This article was originally published in Frankie Magazine #18

A reliable source (girl in pub) once told me that Astro Boy was originally set in 1995. Whether or not it’s true, it does reinstall the notion that we probably have a right to feel ripped off by the ‘future.’ Twelve years on from that fictional target, and I see no flying cars (Barina’s with wings never took off, didn’t they learn anything from skateboards?) and we’re no closer to living on mars, although I’d like to forward the conspiracy theory that the governments are trying to slowly turn Earth into Mars in a hope to better understand its atmosphere. The 80’s TV show ‘Beyond 2000’ planted the seeds of a hyper-advanced proto-world complete with robots performing an operation (the board game, sure, but they didn’t buzz once), a clothesline that activated a rooftop when it rained, and Virtual Reality everything. (Frogger 2000 man…you ARE the frog). I don’t remember the episode where coal is still our miracle mineral, the world’s population is set to double, and that NASA will call off all space shuttle expeditions due to the issue of foam peeling off the fuel tank. C’mon, are they a work for the dole participant now?

The World’s Fucked. Officially. Apparently. It’s the subliminal catch-cry of the Now generation. We all hear about it, we all kind of know it, but we try not to think about it. Sometimes, we talk about it – mainly at parties at 3am, just before the guitar comes out and everyone asks what the taxi number is. I’ve honed the conversation down to a micro-art – “Yeah, global warming, terrorism…hmmm.” Then I allow for three seconds of pensive face and side-eyes before swigging some home brew and rating the new Josh Pyke album. Does that make me superficially delusional, or pragmatically optimistic? I like to think I’m better than the self-absorbed trendy-tragics yuppying away on public transport – yet I can’t mine the passion to relate to members of Greenpower charities. Am I doing enough to save the earth? Am I the self-absorbed twat? I realise there’s a force in play much more crippling than Al-quaida, climate change or the I.R. reforms of a right wing government – guilt! Lower-middle class guilt. Ow! It burns. The goggles do nothing.

When September 11 happened I was out on my Uncle’s property in Michaelago, NSW, squeezing out my major writing project for Uni, a comedic play about the music industry. For the week previous I’d never been so intensely embroiled in my own art and ideas – one overcast morning I heard the dramatic static of voices on the radio, and spent the rest of the day glued to the worry membrane of the outside world. My play now seemed comical for the wrong reasons, how hilarious that I should sit writing quietly under the delusion that it had any significance at all, when on the other side of the planet terrorists were branding history with a flaming insignia of fear. I finished the play, but since then I barely read the paper or get embroiled in political discussions. My emotional intelligence finds it too bleak, and decides that it is better spent writing, gigging and loving my friends and family. If only that was enough for Centrelink.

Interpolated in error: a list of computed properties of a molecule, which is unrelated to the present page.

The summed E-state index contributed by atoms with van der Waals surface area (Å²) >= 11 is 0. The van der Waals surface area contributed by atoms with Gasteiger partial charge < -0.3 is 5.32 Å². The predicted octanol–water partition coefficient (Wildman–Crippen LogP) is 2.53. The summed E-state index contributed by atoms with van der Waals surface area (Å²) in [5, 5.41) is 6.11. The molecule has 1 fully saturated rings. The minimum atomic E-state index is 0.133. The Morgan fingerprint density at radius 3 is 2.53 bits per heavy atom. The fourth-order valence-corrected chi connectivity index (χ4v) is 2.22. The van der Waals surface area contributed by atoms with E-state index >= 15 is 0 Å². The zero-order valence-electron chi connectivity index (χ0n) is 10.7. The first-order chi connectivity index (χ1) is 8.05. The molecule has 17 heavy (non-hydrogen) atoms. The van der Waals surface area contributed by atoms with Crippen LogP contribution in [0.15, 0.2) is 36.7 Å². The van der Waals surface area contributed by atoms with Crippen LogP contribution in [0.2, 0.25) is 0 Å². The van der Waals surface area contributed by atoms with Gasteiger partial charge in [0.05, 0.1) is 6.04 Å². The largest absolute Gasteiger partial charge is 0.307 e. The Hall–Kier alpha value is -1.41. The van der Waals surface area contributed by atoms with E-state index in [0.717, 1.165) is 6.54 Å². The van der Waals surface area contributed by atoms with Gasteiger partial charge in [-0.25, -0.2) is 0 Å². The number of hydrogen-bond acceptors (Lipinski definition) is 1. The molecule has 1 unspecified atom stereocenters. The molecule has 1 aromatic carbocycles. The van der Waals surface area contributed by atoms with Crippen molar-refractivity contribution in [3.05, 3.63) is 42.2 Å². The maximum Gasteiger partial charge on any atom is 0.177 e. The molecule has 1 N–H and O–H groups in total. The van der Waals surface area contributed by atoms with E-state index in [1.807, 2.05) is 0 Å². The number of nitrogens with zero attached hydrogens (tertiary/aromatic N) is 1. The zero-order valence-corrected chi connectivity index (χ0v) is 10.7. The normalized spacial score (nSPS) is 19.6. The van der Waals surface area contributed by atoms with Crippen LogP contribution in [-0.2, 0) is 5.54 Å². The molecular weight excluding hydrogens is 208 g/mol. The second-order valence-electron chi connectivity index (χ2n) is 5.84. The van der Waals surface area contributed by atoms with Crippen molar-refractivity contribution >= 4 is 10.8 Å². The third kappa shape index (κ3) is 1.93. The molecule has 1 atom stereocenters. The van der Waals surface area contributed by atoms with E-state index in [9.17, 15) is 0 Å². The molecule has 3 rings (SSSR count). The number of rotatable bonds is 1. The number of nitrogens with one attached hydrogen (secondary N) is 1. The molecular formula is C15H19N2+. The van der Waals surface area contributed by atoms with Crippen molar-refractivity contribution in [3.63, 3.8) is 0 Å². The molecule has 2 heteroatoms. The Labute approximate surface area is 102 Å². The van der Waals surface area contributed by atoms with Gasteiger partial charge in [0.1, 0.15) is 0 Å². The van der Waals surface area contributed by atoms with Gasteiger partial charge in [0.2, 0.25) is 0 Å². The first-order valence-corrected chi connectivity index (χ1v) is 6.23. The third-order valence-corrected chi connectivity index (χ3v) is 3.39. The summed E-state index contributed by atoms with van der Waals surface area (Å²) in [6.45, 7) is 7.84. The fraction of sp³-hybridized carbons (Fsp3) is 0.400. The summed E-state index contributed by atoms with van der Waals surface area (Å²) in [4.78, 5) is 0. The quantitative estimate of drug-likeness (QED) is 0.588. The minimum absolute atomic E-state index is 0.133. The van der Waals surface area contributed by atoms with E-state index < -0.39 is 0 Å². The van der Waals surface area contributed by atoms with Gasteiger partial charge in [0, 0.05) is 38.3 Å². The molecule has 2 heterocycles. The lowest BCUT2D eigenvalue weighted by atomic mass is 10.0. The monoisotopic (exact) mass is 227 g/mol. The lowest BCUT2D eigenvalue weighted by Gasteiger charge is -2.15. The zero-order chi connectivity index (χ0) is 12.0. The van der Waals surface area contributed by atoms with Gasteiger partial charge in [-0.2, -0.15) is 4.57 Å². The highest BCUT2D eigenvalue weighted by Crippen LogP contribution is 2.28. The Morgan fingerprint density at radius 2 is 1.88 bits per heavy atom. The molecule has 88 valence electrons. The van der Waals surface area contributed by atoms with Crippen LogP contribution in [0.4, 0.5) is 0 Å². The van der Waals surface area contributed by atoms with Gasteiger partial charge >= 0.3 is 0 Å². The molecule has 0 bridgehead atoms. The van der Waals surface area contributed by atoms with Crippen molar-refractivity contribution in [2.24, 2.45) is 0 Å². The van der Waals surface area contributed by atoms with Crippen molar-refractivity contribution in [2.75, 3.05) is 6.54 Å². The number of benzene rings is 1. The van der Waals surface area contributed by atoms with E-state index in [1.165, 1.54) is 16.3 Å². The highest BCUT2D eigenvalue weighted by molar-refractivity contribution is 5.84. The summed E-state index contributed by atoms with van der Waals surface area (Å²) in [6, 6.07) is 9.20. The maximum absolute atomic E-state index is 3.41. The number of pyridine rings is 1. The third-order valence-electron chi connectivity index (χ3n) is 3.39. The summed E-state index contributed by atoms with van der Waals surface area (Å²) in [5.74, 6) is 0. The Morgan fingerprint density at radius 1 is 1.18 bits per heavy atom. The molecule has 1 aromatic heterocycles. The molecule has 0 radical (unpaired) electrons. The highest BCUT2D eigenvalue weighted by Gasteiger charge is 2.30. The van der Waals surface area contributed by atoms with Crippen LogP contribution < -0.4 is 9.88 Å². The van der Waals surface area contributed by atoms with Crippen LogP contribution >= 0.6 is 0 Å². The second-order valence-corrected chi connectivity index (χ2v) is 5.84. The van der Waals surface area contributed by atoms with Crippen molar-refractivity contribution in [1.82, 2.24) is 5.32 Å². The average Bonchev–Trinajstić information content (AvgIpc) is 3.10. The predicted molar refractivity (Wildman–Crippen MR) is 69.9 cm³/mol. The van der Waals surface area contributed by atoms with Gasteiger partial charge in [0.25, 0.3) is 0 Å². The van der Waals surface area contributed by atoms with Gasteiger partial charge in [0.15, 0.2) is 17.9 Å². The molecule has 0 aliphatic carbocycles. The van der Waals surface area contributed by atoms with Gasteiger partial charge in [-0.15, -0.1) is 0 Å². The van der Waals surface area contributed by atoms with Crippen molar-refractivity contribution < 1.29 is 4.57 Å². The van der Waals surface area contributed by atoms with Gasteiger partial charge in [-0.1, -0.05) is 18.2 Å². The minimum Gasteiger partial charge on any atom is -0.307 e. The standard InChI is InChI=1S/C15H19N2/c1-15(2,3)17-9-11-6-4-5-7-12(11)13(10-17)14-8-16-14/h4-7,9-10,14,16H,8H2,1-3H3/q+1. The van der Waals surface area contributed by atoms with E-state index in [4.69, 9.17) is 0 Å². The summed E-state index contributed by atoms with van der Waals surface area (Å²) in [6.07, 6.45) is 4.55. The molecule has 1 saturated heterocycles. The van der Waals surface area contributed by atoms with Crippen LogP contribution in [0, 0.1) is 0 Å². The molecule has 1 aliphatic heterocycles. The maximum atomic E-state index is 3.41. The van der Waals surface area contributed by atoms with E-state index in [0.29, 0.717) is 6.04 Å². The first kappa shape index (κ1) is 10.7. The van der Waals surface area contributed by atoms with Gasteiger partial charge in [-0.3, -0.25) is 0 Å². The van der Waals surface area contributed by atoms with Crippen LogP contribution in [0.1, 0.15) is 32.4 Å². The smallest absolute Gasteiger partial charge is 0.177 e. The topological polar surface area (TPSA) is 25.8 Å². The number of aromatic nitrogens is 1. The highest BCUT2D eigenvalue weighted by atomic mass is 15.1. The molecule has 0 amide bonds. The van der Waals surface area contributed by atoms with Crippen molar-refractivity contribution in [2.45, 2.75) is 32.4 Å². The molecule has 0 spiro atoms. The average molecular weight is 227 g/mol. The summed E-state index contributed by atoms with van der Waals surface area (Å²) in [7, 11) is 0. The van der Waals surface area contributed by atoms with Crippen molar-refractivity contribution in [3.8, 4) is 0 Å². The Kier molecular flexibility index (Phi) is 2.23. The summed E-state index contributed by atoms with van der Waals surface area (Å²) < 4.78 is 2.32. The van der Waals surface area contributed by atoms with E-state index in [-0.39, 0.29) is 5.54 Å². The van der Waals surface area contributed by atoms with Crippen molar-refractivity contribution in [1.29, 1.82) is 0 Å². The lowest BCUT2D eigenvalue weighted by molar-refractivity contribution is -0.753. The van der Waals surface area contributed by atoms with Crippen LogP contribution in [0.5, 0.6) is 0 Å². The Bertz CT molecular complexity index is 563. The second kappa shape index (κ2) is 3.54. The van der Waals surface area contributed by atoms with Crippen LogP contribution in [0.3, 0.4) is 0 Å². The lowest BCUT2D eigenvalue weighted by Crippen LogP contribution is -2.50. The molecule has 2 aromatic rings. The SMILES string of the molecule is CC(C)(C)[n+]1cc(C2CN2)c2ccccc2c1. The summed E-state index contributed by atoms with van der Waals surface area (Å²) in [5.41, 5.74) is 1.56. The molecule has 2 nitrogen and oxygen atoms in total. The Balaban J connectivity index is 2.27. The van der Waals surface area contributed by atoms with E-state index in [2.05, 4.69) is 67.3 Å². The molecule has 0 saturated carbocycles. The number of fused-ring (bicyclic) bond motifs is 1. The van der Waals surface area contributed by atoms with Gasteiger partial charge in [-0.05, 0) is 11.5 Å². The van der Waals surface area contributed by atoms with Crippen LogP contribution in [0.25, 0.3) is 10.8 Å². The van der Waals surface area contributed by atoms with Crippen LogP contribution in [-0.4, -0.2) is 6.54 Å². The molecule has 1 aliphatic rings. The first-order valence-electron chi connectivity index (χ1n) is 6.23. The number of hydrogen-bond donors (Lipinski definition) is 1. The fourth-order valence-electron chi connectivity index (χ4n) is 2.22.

The truth is, I do feel powerless to change anything significantly. If my ‘leader’ who I didn’t vote for can’t even sign the Kyoto agreement, then how much power can I gain from buying Safe toilet paper and The Big Issue? Plenty. Life is a daily perspective festival – my protest comes from a determination that I refuse to have my spirit watered down by the hangover of mankind’s thousand year drunken rampage. I refuse to adopt the defeatist attitude of pub dregs, dribbling through another pint going ‘what’s it fuckin’ matter, it’s all gonna end.’ I ride through the muck with a shield of quiet concern, a sword of wit and creativity on a very wonky horse of metaphors.

My main worry is Beck. He’s gone from ‘Two turntables and a microphone’ to ‘It’s getting darker. We dance alone this way.’ When Beck’s depressed, then something really is wrong.